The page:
What’s up with… AT&T + Discovery, the value of 5G, Telefónica
- AT&T discovers a new media strategy (called ‘getting out’)
- Orange and Omdia put a value on 5G’s impact
- Telefónica to offload logistics unit – report
AT&T’s monster media tie-up with Discovery and the latest effort to quantify the value of 5G are today’s standout industry news nuggets.
Only a few years after splashing $85 billion on Time Warner to add media assets to its core communications services empire, AT&T is going back to basics and focusing on 5G and broadband by combining its media units with those of Discovery Inc. to create a new “content” giant valued at about $130 billion. The new company, in which AT&T’s shareholders will hold 71% of the stock and which will be christened with a new name later this week, will have annual revenues of about $52 billion and be home to such brands as HBO, Warner Bros., Discovery, DC Comics, CNN, Cartoon Network, HGTV, Food Network, the Turner Networks, TNT, TBS, Eurosport, Magnolia, TLC, Animal Planet and more. AT&T will benefit to the tune of $43 billion from the deal, almost half of what it paid just three years ago to snag Time Warner. The move was greeted positively by AT&T’s shareholders, as the telco’s stock gained almost 2% to hit $32.80 (though it was initially higher when the news was first confirmed early Monday). The move comes only two weeks after Verizon announced it was calling time on its media ownership strategy. For the full details on the AT&T/Discovery tie-up, see this announcement.
Will 5G be worth it? A question that has been asked many times during the past five years or so and will no doubt be asked another 10,000 times in the coming five. Orange has attempted to come up with an answer by getting research house Omdia to assess the impact of 5G on the economies of five European countries where it operates (France Spain, Poland, Belgium and Romania). The Omdia team concluded in this report that 5G will create €407 billion in economic value across those five markets by 2030, create more than 420,000 jobs, result in a dramatic decrease in relative greenhouse gas emissions, and save a lot of puppies and kittens (we made up that last bit). To find out how and why, check out the report, which is available on the Orange Business Services website (though, to confirm, the report does not contain any details about 5G’s impact on the wellbeing of small, cute domestic pets).
More telco rationalization? Telefónica is reportedly seeking a buyer for its logistics unit Zeleris, which has been valued by consultancy firm Ernst & Young at about €100 million, according to Reuters, which cited an unidentified source. Earlier this year, Telefónica announced the sale of its mobile masts unit to American Tower for €7.7 billion in part to help reduce its debt pile.
Vantage Towers, the towers business spun out by Vodafone and which listed its shares in Frankfurt in March, has announced full financial year results in line with expectations by reporting revenues to 31 March of €966 million. The company, which has a portfolio of 82,200 tower sites (45,700 wholly-owned and 36,500 co-controlled) around Europe, says its on course for revenues of €1 billion in the current financial year, plans to become a "5G superhost" and will explore the potential of new technology options, including Open RAN architectures. For further details of its financial year performance, see this earnings report.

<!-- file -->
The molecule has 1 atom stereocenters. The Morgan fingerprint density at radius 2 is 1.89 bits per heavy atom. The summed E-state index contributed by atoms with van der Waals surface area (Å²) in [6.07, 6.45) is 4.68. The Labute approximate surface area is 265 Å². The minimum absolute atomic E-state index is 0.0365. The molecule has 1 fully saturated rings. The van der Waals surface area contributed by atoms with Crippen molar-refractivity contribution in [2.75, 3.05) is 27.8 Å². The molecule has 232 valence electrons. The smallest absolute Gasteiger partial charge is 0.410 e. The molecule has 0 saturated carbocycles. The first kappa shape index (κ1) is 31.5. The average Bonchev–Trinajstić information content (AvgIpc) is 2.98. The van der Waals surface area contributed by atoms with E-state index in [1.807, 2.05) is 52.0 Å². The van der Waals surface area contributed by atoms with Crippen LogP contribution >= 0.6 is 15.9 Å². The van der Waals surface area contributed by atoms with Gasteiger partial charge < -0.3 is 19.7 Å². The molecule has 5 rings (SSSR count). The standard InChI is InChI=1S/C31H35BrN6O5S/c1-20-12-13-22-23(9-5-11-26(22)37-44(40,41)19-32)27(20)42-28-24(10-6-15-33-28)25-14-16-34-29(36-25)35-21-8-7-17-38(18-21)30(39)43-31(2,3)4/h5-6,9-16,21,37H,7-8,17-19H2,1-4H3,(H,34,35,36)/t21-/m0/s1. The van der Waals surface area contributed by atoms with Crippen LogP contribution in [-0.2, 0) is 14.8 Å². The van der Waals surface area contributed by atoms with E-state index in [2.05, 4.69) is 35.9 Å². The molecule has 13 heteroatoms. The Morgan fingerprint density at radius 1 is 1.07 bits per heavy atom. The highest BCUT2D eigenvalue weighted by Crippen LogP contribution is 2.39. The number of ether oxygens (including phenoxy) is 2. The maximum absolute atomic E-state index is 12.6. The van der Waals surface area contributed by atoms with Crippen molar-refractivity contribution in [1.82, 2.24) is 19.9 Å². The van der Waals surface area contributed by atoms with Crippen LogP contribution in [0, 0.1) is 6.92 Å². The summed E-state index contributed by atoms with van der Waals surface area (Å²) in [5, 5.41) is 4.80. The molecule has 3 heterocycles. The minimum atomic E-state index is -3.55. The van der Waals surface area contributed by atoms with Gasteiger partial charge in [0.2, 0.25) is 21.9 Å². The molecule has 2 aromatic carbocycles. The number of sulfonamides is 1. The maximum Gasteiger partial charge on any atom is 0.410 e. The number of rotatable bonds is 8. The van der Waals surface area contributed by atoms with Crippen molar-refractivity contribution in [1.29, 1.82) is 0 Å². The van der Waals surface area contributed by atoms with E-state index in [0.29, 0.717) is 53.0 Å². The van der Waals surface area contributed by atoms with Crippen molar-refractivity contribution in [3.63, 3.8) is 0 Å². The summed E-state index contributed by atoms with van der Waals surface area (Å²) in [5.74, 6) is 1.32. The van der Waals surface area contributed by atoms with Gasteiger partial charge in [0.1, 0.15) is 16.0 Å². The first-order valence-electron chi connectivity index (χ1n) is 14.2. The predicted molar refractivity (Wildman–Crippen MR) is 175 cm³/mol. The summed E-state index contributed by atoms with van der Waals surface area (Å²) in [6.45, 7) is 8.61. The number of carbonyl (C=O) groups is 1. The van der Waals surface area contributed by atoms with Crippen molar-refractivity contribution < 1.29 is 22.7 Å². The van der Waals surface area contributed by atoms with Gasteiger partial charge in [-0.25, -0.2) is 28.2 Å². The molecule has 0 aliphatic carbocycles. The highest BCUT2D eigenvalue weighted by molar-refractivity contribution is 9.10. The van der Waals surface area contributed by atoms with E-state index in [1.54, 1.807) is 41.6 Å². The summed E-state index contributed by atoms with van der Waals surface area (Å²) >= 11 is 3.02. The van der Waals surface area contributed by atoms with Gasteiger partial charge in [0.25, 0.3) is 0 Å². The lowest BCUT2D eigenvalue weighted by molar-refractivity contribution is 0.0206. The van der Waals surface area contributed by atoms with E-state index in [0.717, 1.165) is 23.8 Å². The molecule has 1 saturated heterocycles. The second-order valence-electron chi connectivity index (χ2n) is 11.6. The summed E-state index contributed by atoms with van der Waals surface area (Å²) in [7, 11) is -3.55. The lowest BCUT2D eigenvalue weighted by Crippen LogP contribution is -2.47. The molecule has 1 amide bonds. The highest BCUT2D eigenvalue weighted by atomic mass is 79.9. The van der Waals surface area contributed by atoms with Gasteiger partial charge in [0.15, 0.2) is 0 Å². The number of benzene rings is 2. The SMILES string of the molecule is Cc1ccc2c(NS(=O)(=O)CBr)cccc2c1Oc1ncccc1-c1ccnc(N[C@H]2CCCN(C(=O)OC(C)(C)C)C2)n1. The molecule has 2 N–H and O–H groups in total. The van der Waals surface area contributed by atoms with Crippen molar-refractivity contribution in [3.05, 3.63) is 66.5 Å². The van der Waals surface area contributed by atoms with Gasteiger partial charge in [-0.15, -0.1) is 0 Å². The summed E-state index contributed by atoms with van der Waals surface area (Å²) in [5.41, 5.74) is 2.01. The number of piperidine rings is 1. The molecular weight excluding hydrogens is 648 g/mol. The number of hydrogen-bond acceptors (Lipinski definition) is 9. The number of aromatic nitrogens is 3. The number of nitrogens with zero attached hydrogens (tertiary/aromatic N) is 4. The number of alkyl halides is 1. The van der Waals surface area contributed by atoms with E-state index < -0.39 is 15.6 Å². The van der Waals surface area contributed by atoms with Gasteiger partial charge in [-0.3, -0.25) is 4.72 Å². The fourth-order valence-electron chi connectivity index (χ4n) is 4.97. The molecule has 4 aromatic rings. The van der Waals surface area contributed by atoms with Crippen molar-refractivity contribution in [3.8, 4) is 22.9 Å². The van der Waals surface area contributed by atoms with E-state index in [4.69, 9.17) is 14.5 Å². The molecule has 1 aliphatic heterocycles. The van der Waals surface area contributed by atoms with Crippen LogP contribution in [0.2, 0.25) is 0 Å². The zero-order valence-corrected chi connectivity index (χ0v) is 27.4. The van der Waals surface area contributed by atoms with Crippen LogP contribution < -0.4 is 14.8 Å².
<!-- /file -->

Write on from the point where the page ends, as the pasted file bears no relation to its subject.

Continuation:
It's an ill-wind that blows no-one any good. A new report from London, UK-headquartered AMA Research shows the Covid-19 pandemic was generally good for the home automation market. It makes sense. People have been confined to their homes for periods of repeated and indeterminate lockdowns and smart home devices have proliferated. Hitherto, cost has been a major impediment to the rapid uptake of intelligent home automation product's with target audiences for the devices often complaining that whilst perhaps "nice to have" they are too expensive actually to buy, especially for the young parents with young children demographic that manufacturers have been wooing. The market is expected to grow by some year 6 per cent this year as prospects improve and much immediate growth is expected to come from the lower end of the market in general and the mid- to basic-entry level systems in particular. Thereafter, the home automation sector will hit double-digit growth by 2023 and will have increased overall by 47 per cent in 2025. Abdul Tantouch, Research Manager at AMA says, "recent advances in technology innovation helped ameliorate the perception of cost being a hurdle in the growth of the home automation market" while "manufacturers continue to address consumer concerns such as developing systems that dovetail into existing automation systems with minimal additional costs and technological improvements in data security".
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